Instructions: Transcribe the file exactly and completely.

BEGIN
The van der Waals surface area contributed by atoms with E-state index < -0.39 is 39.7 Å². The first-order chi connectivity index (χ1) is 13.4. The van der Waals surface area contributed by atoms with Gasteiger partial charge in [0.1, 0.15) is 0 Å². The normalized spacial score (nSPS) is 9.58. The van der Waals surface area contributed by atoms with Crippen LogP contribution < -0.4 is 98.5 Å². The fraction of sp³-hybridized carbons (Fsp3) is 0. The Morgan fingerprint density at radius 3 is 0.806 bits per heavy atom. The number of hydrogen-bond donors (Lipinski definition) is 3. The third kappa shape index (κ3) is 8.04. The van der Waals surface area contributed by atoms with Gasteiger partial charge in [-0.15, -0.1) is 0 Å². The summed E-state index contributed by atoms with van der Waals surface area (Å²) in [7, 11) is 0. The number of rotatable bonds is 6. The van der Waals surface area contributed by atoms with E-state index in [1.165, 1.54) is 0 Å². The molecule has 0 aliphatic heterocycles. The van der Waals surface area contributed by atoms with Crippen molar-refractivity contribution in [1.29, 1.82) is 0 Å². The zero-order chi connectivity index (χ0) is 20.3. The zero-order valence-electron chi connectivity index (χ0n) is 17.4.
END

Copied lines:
The van der Waals surface area contributed by atoms with E-state index < -0.39 is 39.7 Å². The first-order chi connectivity index (χ1) is 13.4. The van der Waals surface area contributed by atoms with Gasteiger partial charge in [0.1, 0.15) is 0 Å². The normalized spacial score (nSPS) is 9.58. The van der Waals surface area contributed by atoms with Crippen LogP contribution < -0.4 is 98.5 Å². The fraction of sp³-hybridized carbons (Fsp3) is 0. The Morgan fingerprint density at radius 3 is 0.806 bits per heavy atom. The number of hydrogen-bond donors (Lipinski definition) is 3. The third kappa shape index (κ3) is 8.04. The van der Waals surface area contributed by atoms with Gasteiger partial charge in [-0.15, -0.1) is 0 Å². The summed E-state index contributed by atoms with van der Waals surface area (Å²) in [7, 11) is 0. The number of rotatable bonds is 6. The van der Waals surface area contributed by atoms with E-state index in [1.165, 1.54) is 0 Å². The molecule has 0 aliphatic heterocycles. The van der Waals surface area contributed by atoms with Crippen molar-refractivity contribution in [1.29, 1.82) is 0 Å². The zero-order chi connectivity index (χ0) is 20.3. The zero-order valence-electron chi connectivity index (χ0n) is 17.4.